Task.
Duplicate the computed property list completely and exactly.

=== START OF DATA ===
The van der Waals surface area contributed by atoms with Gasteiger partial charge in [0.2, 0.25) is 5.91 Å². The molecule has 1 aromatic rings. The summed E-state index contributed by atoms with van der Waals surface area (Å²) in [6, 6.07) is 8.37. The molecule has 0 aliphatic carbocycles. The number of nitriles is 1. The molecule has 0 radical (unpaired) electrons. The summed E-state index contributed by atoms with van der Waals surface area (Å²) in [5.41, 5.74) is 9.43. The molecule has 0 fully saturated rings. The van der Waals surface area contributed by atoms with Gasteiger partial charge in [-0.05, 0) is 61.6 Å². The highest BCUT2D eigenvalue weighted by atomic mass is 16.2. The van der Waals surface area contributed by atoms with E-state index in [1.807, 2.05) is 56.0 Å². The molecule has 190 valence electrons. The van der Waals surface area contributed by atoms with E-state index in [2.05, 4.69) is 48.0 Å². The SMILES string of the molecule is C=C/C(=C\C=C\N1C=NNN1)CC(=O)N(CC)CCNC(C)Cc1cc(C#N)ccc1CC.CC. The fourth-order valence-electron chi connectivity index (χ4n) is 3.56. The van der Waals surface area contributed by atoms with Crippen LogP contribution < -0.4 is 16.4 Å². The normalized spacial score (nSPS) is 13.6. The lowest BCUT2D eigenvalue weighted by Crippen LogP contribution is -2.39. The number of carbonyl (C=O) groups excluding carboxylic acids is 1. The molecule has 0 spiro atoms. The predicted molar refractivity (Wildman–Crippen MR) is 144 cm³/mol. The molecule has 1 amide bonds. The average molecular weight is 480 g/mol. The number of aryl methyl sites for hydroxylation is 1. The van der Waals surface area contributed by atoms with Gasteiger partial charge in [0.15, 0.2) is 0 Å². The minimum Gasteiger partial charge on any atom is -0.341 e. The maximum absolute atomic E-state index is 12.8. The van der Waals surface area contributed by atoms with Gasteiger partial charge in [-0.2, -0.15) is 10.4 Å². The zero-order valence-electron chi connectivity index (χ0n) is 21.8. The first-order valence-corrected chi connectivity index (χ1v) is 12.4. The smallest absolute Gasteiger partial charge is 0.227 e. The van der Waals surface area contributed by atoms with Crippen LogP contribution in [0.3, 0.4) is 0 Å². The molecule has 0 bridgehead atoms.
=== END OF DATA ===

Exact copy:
The van der Waals surface area contributed by atoms with Gasteiger partial charge in [0.2, 0.25) is 5.91 Å². The molecule has 1 aromatic rings. The summed E-state index contributed by atoms with van der Waals surface area (Å²) in [6, 6.07) is 8.37. The molecule has 0 aliphatic carbocycles. The number of nitriles is 1. The molecule has 0 radical (unpaired) electrons. The summed E-state index contributed by atoms with van der Waals surface area (Å²) in [5.41, 5.74) is 9.43. The molecule has 0 fully saturated rings. The van der Waals surface area contributed by atoms with Gasteiger partial charge in [-0.05, 0) is 61.6 Å². The highest BCUT2D eigenvalue weighted by atomic mass is 16.2. The van der Waals surface area contributed by atoms with E-state index in [1.807, 2.05) is 56.0 Å². The molecule has 190 valence electrons. The van der Waals surface area contributed by atoms with E-state index in [2.05, 4.69) is 48.0 Å². The SMILES string of the molecule is C=C/C(=C\C=C\N1C=NNN1)CC(=O)N(CC)CCNC(C)Cc1cc(C#N)ccc1CC.CC. The fourth-order valence-electron chi connectivity index (χ4n) is 3.56. The van der Waals surface area contributed by atoms with Crippen LogP contribution < -0.4 is 16.4 Å². The normalized spacial score (nSPS) is 13.6. The lowest BCUT2D eigenvalue weighted by Crippen LogP contribution is -2.39. The number of carbonyl (C=O) groups excluding carboxylic acids is 1. The molecule has 0 spiro atoms. The predicted molar refractivity (Wildman–Crippen MR) is 144 cm³/mol. The molecule has 1 amide bonds. The average molecular weight is 480 g/mol. The number of aryl methyl sites for hydroxylation is 1. The van der Waals surface area contributed by atoms with Gasteiger partial charge in [0.15, 0.2) is 0 Å². The minimum Gasteiger partial charge on any atom is -0.341 e. The maximum absolute atomic E-state index is 12.8. The van der Waals surface area contributed by atoms with Gasteiger partial charge in [-0.2, -0.15) is 10.4 Å². The zero-order valence-electron chi connectivity index (χ0n) is 21.8. The first-order valence-corrected chi connectivity index (χ1v) is 12.4. The smallest absolute Gasteiger partial charge is 0.227 e. The van der Waals surface area contributed by atoms with Crippen LogP contribution in [0.3, 0.4) is 0 Å². The molecule has 0 bridgehead atoms.